December 19, 2017, 5:27 AM · But... what is this rosin?
December 19, 2017, 5:30 AM · Michael that's the going rate in some areas. Fortunately not in mine either. I pay about $60.
Edited: December 19, 2017, 5:43 AM · On my violins I'm still using a dark cello rosin I bought in the '90s. It's getting a bit thin but hasn't broken yet - but I have a new Pirastro rosin in reserve, just in case.

What would do without us eccentrics!

December 19, 2017, 6:05 AM · The difference between a $100 rosin and a $100 lesson is that a $100 lesson has half a chance of improving your playing if you spend the next month practicing what you discussed in the lesson. By contrast, while a $100 rosin will have no impact on your playing at all but will make you feel better. :)
December 19, 2017, 6:20 AM · It's that instant gratification that drives us, Chris.
Edited: December 19, 2017, 7:04 AM · Some rosins do make a difference - at least right after you apply them-a BIG difference. Perhaps this is why cellist David Finckel recommends frequent applications of lots of rosin. He is pretty much an outlier in this opinion - but his results cannot be denied! However, I find that if you do that you will want to clean your bow hair rather often.

Some rosins seem to retain their superior friction coefficients for a long time; others fade faster. Right now I'm using the Australian brand, Leatherwood, but there are other, much cheaper rosins that come close. For example the several varieties of "MAGIC ROSIN" have a wide range of "grippiness." I recall a couple of string quartet sessions where I was sharing some of the Magic rosin with the other 3 participants- and all were pleased. Thomastik's Peter Infeld rosin has a good feel and most of the French "colophony" brands do a good job. Personally I have trouble with the Pirastro Goldflex - irritates my eyes.

I used Liebezeller rosins (perhaps the same as the current Larica brand) for quite a few years and found no mythology. The different grades (I-IV) and the different metal loadings did indeed make differences in playing characteristics (I have tried gold, silver, copper, and meteoreizen(sp)-supposedly meteoric iron, and grades I-IV). I switched off Liebenzeller because after 90 minutes of ensemble playing I needed to re-rosin to keep "my" sound and I would rather not in the middle of a session. The copper-loaded Liebenzeller was especially forgiving of crooked bowing and so would allow a sloppy beginner to make some nice sounds - but would not please an experienced player. I always felt that the (violin) grade-I, the first Lienbenzeller I ever bought, was like rubbing my bow on a stone.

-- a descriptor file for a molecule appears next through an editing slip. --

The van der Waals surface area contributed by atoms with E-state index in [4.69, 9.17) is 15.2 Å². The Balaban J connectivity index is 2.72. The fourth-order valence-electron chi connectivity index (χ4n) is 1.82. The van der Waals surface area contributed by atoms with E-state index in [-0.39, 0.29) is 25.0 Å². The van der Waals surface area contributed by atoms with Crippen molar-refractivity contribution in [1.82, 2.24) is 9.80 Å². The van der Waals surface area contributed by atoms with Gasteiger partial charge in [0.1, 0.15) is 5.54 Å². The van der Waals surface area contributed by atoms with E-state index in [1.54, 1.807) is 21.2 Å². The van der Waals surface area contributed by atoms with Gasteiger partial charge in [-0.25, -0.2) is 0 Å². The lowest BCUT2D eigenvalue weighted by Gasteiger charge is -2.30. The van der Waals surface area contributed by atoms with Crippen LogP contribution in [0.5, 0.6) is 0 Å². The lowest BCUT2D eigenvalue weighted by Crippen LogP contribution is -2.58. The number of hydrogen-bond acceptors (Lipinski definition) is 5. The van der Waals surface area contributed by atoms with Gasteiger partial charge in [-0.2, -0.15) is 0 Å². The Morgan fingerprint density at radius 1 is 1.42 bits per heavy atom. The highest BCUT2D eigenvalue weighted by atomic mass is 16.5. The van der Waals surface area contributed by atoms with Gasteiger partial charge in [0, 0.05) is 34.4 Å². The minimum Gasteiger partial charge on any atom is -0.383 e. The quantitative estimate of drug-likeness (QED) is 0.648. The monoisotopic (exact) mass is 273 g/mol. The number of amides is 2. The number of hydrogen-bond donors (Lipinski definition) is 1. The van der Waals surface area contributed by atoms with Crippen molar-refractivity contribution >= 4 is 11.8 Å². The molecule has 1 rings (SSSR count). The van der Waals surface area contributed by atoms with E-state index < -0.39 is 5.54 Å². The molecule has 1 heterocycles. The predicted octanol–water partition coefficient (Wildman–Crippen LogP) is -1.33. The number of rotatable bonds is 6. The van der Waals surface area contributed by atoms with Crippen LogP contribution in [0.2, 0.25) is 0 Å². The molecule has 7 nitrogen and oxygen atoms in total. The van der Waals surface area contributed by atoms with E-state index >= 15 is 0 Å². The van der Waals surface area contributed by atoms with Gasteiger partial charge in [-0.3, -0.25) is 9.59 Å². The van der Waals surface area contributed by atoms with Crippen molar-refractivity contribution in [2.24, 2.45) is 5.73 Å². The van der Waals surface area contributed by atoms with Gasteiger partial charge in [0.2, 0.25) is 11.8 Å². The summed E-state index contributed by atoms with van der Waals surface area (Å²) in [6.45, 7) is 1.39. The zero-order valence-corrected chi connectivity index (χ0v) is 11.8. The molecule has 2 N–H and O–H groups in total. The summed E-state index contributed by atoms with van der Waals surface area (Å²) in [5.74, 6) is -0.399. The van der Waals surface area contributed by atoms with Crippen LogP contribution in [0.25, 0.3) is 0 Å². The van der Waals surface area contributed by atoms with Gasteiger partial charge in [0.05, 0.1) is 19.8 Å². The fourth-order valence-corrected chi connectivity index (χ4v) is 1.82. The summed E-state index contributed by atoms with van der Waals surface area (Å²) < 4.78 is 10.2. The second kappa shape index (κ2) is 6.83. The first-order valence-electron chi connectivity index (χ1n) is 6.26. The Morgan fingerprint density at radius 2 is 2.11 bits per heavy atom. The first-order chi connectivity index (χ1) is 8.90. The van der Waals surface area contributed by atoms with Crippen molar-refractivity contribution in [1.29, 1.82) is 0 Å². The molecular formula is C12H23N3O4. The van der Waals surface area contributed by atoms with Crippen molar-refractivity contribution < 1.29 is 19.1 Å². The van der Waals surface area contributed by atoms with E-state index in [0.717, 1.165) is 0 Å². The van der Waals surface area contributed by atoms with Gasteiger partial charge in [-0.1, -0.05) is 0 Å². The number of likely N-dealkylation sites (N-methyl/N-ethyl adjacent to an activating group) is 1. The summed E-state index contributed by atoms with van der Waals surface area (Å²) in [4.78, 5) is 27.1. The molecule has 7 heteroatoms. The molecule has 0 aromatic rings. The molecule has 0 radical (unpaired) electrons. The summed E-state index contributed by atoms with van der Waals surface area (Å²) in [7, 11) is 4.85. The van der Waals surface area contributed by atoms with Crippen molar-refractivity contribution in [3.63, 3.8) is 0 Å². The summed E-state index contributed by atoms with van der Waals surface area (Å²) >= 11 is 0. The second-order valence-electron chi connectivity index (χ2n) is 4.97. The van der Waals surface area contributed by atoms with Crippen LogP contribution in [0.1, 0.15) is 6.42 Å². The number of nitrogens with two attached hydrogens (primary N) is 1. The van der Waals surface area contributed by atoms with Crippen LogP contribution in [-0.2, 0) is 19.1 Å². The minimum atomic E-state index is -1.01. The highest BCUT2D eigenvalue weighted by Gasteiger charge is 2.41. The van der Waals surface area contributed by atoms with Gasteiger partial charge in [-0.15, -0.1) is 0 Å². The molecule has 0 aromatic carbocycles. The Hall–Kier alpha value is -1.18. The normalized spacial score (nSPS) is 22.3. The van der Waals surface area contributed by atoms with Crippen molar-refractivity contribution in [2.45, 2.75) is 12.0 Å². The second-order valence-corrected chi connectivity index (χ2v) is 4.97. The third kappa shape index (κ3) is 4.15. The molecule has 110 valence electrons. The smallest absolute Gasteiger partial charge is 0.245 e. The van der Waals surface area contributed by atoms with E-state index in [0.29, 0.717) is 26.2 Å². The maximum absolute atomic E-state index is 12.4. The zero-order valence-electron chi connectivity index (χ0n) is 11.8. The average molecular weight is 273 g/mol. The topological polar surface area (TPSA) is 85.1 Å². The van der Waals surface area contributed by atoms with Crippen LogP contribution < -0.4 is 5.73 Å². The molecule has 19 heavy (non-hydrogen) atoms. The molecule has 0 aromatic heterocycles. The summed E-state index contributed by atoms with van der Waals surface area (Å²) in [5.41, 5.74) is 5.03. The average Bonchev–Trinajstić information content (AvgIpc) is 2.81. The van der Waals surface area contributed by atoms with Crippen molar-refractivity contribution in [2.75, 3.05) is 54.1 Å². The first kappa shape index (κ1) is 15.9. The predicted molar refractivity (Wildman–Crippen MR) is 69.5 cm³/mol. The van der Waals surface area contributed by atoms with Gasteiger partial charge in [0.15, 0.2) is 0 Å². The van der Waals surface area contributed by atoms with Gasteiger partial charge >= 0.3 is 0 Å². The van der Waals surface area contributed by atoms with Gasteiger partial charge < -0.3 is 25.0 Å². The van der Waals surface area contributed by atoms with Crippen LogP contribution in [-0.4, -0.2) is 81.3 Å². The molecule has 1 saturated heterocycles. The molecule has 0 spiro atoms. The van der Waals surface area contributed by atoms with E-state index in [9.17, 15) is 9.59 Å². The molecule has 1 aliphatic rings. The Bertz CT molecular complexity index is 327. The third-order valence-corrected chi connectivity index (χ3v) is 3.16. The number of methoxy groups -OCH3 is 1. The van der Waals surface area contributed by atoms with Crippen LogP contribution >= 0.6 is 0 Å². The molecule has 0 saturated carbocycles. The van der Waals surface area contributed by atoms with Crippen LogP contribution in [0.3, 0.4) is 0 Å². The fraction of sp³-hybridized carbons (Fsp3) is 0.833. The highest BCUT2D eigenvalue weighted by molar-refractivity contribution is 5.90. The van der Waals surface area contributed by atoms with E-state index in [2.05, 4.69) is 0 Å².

I do prefer softer rosins, but have to beware of some that are just too gooey! Maybe they will harden enough as they age (one rosin company sent me over a dozen samples of new product to test that were too soft and gooey (one or two were OK) - that are still "aging" in my garage; if I live 1,000 years I might get back to using them.)

December 19, 2017, 7:53 AM · "Thanks - I'm already using Pirastro Oliv Evah rosin.
This violin came with Evah Pirazzi Gold which I like the sound of."

Then you don't need anything else. He's trying to sell you something you don't need.

December 19, 2017, 8:27 AM · Well I think rosin is just a myth.
December 19, 2017, 9:59 AM · Pirastro Oliv-Evah rosin and Larica Gold II are both good rosins. Unless there is something you're not getting with your current rosin that you get with the Larica, I see no reason to switch.
December 19, 2017, 9:01 PM · Has anyone here tried Andrea Solo rosin?
December 19, 2017, 9:11 PM · Yes, see above.
December 19, 2017, 9:29 PM · I’ve never spent more than 8 bucks on rosin.
December 19, 2017, 11:44 PM · Andrew be sure not to miss the new thread with your name in the title.
December 20, 2017, 4:42 AM · Andrew Victor's guide to rosins of the world, perhaps? ; )
December 20, 2017, 5:34 AM · To get your violin to sound right, you need to try at least 50 bows, 10 rosins, and 10 sets of strings.*

You forgot bow hair, bridge wood, bridge shape, tailpieces, sound post positions etc etc etc.

There’re not too many breeds of horses out there. Same for others.

Also try thick rubber bridges - that increases the well-being of thy neighbours ;)